TV Talk for Monday, January 16th 2012 - Now that TCA has come to a close yet again for a few months, I can resume my regular TV watching schedule. Admittedly, there may still be a night or two off here and there-- for reruns, covering evening events, or simply my sanity-- but for the most part, let the reviews begin!
How I Met Your Mother (CBS, 8pm) - S7, Ep14: "46 Minutes" - Why was this episode called "46 Minutes?" And why was Kevin (Kal Penn) so terrible? Usually I love it when shows call back to elements I loved, but this time "alt-Lily" just felt like a cheap ploy to get me to come back to a tired gang. This episode may have showed Lily (Alyson Hannigan) and Marshall (Jason Segel) what they were missing by living out in the 'burbs away from all their immature friends, but it just solidified for me that I have matured past the gang completely. I wanted to run into that big, Long Island house and lock the door behind me. If the house symbolized maturity, they weren't ready to come inside yet anyway. Not to use a zombie metaphor, but let's face it, I've been playing a lot of "Plants vs Zombies" lately, and the imagery that came to mind was of the HIMYM gang stumbling across a front yard towards adulthood. Lily was out in front, with just a tiny little bite on her arm that actually looked like it would heal soon so I could welcome her in but the about-to-become-a-mother sunk down to daddy's little girl, unconscionably unable to stand up to the man she barely had any contact with for the majority of her life. I know intellectually if she said something right away, there'd be no story, but the story felt lazy and false because of that. Now, Marshall was trailing not too far behind her, though being so focused on "the booth" made me roll my eyes a bit. He was about to become a dad-- something he has claimed to want for a long, long time-- and he kept harping on not being able to drink with your friends every night. He shouldn't have wanted to drink with your friends every night at your age anyway.. The rest of the lugs were zigzagging miles away. Seriously, Robin (Cobie Smulders)? She barely likes Kevin-- she certainly didn't care about him enough to bring him up to speed with her whole "I can't have kids" thing-- so why was she tiptoeing around stupid shit in the relationship? If she didn't want to go to a strip club, she should have been a grown-up and said so. The fact that Kevin had to be the first one to put his foot down really irked me. Kevin's the worst! But by him being mature enough to (admittedly belatedly) make that decision, he's inherently not as bad as some of the others have become. Also, did the writers just forget that Robin and Kevin supposedly hadn't had sex? Because tonight there was a line about them sleeping together. I feel like it was just the lazy insertion (no pun intended) of assumption. It wasn't warranted; it wasn't addressed, and it really should have been. After all, she barely likes him; does she have such low self-esteem that she thinks she has to be with him? I have lost so much respect for a character I once saw so much of myself in! Barney (Neil Patrick Harris) has always been the playboy, so there was no surprise that he regressed back to it-- and honestly, he almost deserved a pass for those alternate opening credits sequences anyway. But I have to give him third place because he was the one willing to slap out of it and stand up to point out how ridiculous the rest of them were acting. Even if it started at his behest. And then Ted (Josh Radnor). Poor, dumb, perpetual man-child Ted. All I can say is: at least he got a couple of funny lines in-- mostly about Party of Five. Then again, it was eerily reminiscent of Chandler Bing's "Ah, screw it; I miss Melrose Place!" and I don't take kindly to copying off my Friends! Also, I don't take kindly to dressing smart, funny, and pregnant women up like strippers.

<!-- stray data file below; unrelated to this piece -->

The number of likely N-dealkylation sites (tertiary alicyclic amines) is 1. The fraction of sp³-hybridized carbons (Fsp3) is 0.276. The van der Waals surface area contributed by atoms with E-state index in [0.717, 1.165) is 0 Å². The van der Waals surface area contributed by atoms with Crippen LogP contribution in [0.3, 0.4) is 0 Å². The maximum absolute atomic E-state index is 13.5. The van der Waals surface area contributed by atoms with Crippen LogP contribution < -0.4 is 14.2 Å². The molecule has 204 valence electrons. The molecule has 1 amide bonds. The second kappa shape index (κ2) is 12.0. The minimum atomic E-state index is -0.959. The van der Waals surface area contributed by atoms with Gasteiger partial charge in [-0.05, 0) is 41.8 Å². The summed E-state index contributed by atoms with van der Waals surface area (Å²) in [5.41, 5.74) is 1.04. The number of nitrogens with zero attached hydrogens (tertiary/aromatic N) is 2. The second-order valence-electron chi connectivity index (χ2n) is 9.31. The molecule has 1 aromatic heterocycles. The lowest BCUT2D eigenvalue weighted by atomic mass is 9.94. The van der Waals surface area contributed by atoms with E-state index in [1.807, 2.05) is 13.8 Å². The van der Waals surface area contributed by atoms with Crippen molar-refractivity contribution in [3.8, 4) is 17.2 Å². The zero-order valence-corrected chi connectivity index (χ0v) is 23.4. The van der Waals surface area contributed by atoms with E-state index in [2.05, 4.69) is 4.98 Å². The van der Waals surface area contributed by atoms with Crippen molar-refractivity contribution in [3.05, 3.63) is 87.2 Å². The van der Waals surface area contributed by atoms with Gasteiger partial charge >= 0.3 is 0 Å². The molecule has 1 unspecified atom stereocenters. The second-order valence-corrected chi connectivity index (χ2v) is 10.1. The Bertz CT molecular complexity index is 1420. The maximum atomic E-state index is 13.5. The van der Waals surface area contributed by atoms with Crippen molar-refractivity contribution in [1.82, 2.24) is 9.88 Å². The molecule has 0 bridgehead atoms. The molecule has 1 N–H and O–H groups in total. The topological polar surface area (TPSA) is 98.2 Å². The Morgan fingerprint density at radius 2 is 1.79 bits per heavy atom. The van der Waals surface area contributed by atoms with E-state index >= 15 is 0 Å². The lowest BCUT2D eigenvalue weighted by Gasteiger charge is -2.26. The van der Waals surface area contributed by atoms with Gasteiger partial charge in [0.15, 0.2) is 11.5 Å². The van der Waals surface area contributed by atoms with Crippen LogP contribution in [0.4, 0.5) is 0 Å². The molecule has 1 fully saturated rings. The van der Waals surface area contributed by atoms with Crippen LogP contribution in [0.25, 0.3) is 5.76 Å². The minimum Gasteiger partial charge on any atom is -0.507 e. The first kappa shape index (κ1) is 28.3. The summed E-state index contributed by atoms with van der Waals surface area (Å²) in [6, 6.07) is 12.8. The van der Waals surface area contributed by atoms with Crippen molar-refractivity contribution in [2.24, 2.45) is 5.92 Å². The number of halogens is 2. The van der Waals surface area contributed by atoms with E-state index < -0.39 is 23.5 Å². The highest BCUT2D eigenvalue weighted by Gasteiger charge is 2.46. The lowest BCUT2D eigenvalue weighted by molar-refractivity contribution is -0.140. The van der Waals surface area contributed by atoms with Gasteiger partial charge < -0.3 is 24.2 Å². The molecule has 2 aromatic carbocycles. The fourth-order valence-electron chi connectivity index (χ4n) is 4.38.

Alcatraz (FOX, 8pm) - S1, Ep1 & 2: "Pilot/Ernest Cobb" - I pretty much said all I needed to say in my advance review of the pilot, which you can find here, if you have not already read it. However, the one note I want to add now that I couldn't then because it was too much of a spoiler was that it was super odd to me how Rebecca (Sarah Jones)'s grandfather appeared to recognize her right after he killed her partner. I don't want to believe, with this team of writers and producers behind the show, that it could have been coincidence or something they threw in to heighten the mood for the audience. I feel like those who have come back know more than Jack Sylvane (Jeffrey Pierce) let on. Or maybe they even know more than Jack Sylvane in general. After all, we saw Jack's journey from waking up in his cell to leaving the island to being put back in another cell all in a really short period of time. If other, more hardened criminals have been flying under the radar in the real world longer, they have had more time to figure things out-- or maybe they were just more trusted with the "big picture" stuff.